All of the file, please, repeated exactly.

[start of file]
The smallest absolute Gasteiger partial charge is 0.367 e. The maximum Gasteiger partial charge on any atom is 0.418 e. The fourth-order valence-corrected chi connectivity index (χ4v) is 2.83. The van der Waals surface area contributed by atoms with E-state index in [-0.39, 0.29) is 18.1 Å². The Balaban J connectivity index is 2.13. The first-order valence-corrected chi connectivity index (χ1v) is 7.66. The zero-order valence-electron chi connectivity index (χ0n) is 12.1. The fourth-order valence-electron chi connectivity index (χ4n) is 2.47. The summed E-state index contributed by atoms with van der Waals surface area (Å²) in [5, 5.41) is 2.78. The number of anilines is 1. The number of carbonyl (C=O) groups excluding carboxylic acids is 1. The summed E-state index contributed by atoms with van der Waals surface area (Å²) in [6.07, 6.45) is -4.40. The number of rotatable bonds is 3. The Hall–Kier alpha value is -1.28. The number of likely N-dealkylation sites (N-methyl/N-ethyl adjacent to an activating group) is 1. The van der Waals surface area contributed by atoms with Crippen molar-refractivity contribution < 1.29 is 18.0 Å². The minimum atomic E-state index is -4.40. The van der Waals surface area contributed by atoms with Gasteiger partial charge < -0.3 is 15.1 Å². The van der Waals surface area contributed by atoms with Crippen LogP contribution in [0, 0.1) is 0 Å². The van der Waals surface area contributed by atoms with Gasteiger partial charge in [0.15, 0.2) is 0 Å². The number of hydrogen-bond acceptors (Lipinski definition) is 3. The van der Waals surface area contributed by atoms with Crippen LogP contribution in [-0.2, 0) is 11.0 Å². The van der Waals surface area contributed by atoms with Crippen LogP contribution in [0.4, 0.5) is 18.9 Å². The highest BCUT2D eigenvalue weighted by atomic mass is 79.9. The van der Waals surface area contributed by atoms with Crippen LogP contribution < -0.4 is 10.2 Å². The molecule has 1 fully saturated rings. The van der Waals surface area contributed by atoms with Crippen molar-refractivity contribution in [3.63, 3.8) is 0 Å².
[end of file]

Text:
The smallest absolute Gasteiger partial charge is 0.367 e. The maximum Gasteiger partial charge on any atom is 0.418 e. The fourth-order valence-corrected chi connectivity index (χ4v) is 2.83. The van der Waals surface area contributed by atoms with E-state index in [-0.39, 0.29) is 18.1 Å². The Balaban J connectivity index is 2.13. The first-order valence-corrected chi connectivity index (χ1v) is 7.66. The zero-order valence-electron chi connectivity index (χ0n) is 12.1. The fourth-order valence-electron chi connectivity index (χ4n) is 2.47. The summed E-state index contributed by atoms with van der Waals surface area (Å²) in [5, 5.41) is 2.78. The number of anilines is 1. The number of carbonyl (C=O) groups excluding carboxylic acids is 1. The summed E-state index contributed by atoms with van der Waals surface area (Å²) in [6.07, 6.45) is -4.40. The number of rotatable bonds is 3. The Hall–Kier alpha value is -1.28. The number of likely N-dealkylation sites (N-methyl/N-ethyl adjacent to an activating group) is 1. The van der Waals surface area contributed by atoms with Crippen molar-refractivity contribution < 1.29 is 18.0 Å². The minimum atomic E-state index is -4.40. The van der Waals surface area contributed by atoms with Gasteiger partial charge < -0.3 is 15.1 Å². The van der Waals surface area contributed by atoms with Crippen LogP contribution in [0, 0.1) is 0 Å². The van der Waals surface area contributed by atoms with Gasteiger partial charge in [0.15, 0.2) is 0 Å². The number of hydrogen-bond acceptors (Lipinski definition) is 3. The van der Waals surface area contributed by atoms with Crippen LogP contribution in [-0.2, 0) is 11.0 Å². The van der Waals surface area contributed by atoms with Crippen LogP contribution in [0.4, 0.5) is 18.9 Å². The highest BCUT2D eigenvalue weighted by atomic mass is 79.9. The van der Waals surface area contributed by atoms with Crippen LogP contribution < -0.4 is 10.2 Å². The molecule has 1 fully saturated rings. The van der Waals surface area contributed by atoms with Crippen molar-refractivity contribution in [3.63, 3.8) is 0 Å².